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Linking Multiple Subforms

P: n/a
I have a main form with two subforms. The first subform relates to the
main form using an identity key (this works). The second subform
relates to both the main and first subform. But I want to be able to
move to a record in subform1 and have the corresponding records in
subform2. Similar to the Customers Order form in the Northwind db.

My problem is getting the second subform to work. The parent-child
link is set to subform1. I also checked that it works in a query. But
when the master form loads I get an error looking for the parent field
in subform1. I check this in the immediate window and the value is
already set. But it's not showing up in the order that the form is
loading.

I hope my explanation is clear about this problem.

So at this point I'm stuck and have no idea which way I should go with
this. Any help would be greatly appreciated.

One other thing. When the input parameter box opens up, if I put in
the correct number then the subforms link up.

So my main question is how to get the parent key from subform1 to
automatically be a valid field (and have subform2 use that value) when
the main form opens?

Dec 16 '06 #1
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9 Replies


P: n/a
"Ecohouse" <vi*******@netzero.comwrote in message
news:11*********************@16g2000cwy.googlegrou ps.com...
>I have a main form with two subforms. The first subform relates to the
main form using an identity key (this works). The second subform
relates to both the main and first subform. But I want to be able to
move to a record in subform1 and have the corresponding records in
subform2. Similar to the Customers Order form in the Northwind db.

My problem is getting the second subform to work. The parent-child
link is set to subform1. [snip]
There is no parent-child link. You have a MasterLink property and a ChildLink
property. The ChildLink property must be the name of a field in the subform's
RecordSource. The MasterLink can be a field name or a control name, but if the
latter it must be the name of a control that has a Value property (which a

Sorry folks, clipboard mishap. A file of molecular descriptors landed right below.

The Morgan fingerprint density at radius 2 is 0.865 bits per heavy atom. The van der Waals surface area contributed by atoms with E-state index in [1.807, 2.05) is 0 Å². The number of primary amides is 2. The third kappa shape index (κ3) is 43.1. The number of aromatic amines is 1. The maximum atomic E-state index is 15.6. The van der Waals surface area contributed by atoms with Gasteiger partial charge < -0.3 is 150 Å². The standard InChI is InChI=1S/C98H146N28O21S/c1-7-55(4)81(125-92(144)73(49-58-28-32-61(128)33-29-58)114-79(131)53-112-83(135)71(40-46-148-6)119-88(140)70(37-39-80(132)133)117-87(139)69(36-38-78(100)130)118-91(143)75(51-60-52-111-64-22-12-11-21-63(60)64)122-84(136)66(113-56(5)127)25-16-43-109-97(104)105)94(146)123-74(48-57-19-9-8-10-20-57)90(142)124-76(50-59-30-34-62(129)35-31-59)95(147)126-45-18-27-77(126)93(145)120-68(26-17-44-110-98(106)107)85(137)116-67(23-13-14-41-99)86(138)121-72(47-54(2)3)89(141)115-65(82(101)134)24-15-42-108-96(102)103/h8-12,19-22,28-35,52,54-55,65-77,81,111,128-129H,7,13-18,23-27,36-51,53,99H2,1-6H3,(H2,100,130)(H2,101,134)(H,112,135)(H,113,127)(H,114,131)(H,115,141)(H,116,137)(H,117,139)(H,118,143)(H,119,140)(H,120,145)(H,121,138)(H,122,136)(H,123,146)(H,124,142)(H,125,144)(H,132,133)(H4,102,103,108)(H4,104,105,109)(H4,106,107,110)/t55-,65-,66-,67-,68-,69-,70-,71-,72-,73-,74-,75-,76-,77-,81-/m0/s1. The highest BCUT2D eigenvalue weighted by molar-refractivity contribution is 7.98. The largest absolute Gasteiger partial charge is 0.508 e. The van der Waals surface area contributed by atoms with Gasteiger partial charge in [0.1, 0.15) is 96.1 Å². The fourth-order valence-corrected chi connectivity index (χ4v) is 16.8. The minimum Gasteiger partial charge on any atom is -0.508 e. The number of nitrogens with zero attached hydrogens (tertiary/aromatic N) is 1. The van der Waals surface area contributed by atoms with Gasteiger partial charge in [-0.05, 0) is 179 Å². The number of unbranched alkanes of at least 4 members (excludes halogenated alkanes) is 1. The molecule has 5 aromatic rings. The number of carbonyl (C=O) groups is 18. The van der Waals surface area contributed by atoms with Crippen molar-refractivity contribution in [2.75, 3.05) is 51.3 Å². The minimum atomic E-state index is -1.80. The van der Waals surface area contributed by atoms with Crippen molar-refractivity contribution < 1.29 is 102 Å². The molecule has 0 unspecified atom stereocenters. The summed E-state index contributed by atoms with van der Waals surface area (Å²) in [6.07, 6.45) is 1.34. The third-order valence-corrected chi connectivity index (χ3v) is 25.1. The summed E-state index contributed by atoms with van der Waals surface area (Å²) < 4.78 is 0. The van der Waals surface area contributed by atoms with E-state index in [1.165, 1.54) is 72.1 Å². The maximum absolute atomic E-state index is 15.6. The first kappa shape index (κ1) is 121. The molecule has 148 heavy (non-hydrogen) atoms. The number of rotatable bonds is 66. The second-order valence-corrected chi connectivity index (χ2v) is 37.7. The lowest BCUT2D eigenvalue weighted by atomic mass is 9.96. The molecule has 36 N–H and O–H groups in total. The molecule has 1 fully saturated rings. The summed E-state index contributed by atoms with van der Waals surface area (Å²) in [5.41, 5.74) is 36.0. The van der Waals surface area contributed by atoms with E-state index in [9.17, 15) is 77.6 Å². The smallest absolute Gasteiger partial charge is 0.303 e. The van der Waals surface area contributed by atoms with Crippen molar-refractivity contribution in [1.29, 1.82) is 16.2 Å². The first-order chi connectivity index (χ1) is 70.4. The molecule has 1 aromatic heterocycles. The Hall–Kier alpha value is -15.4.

subform control does not have).

So. What do you actually have entered in these two properties for the second
subform? The ChildLink should be two field names separated by a semi-colon and
the MasterLink should look something like...

ControlName; SubformControlName.Form!ControlName

....where the first ControlName is a control on the main form (could also be a
field name from the main form's RecordSource) and the second entry is the name
of the subform control containing the first subform followed by ".Form" followed
by the name of a control on the first subform or the name of a field in that
form's Recordsource.

--
Rick Brandt, Microsoft Access MVP
Email (as appropriate) to...
RBrandt at Hunter dot com


Dec 16 '06 #2

P: n/a
Thanks for the help Rick. I use the subform wizard when I do this.
But this is what is happening:

subform1: Master Field = SK (control in Main Form)
Child Field = TrainingMasterSK (control in Subform1)
subform2: Master Field = TrainingModuleTopicSK (control in Subform1)
Child Field = TrainingModuleTopicSK (control in
Subform2)

I created a query to test the links between the subforms data and it
works. This is that query: SELECT ModuleComponents.*, TrainingModule.*
FROM ModuleComponents INNER JOIN TrainingModule ON
ModuleComponents.TrainingModuleTopicSK =
TrainingModule.TrainingModuleTopicSK;

So I think that I have this setup properly. Or am I still off here?
Rick Brandt wrote:
"Ecohouse" <vi*******@netzero.comwrote in message
news:11*********************@16g2000cwy.googlegrou ps.com...
I have a main form with two subforms. The first subform relates to the
main form using an identity key (this works). The second subform
relates to both the main and first subform. But I want to be able to
move to a record in subform1 and have the corresponding records in
subform2. Similar to the Customers Order form in the Northwind db.

My problem is getting the second subform to work. The parent-child
link is set to subform1. [snip]

There is no parent-child link. You have a MasterLink property and a ChildLink
property. The ChildLink property must be the name of a field in the subform's
RecordSource. The MasterLink can be a field name or a control name, but if the
latter it must be the name of a control that has a Value property (which a
subform control does not have).

So. What do you actually have entered in these two properties for the second
subform? The ChildLink should be two field names separated by a semi-colon and
the MasterLink should look something like...

ControlName; SubformControlName.Form!ControlName

...where the first ControlName is a control on the main form (could also be a
field name from the main form's RecordSource) and the second entry is the name
of the subform control containing the first subform followed by ".Form" followed
by the name of a control on the first subform or the name of a field in that
form's Recordsource.

--
Rick Brandt, Microsoft Access MVP
Email (as appropriate) to...
RBrandt at Hunter dot com
Dec 16 '06 #3

P: n/a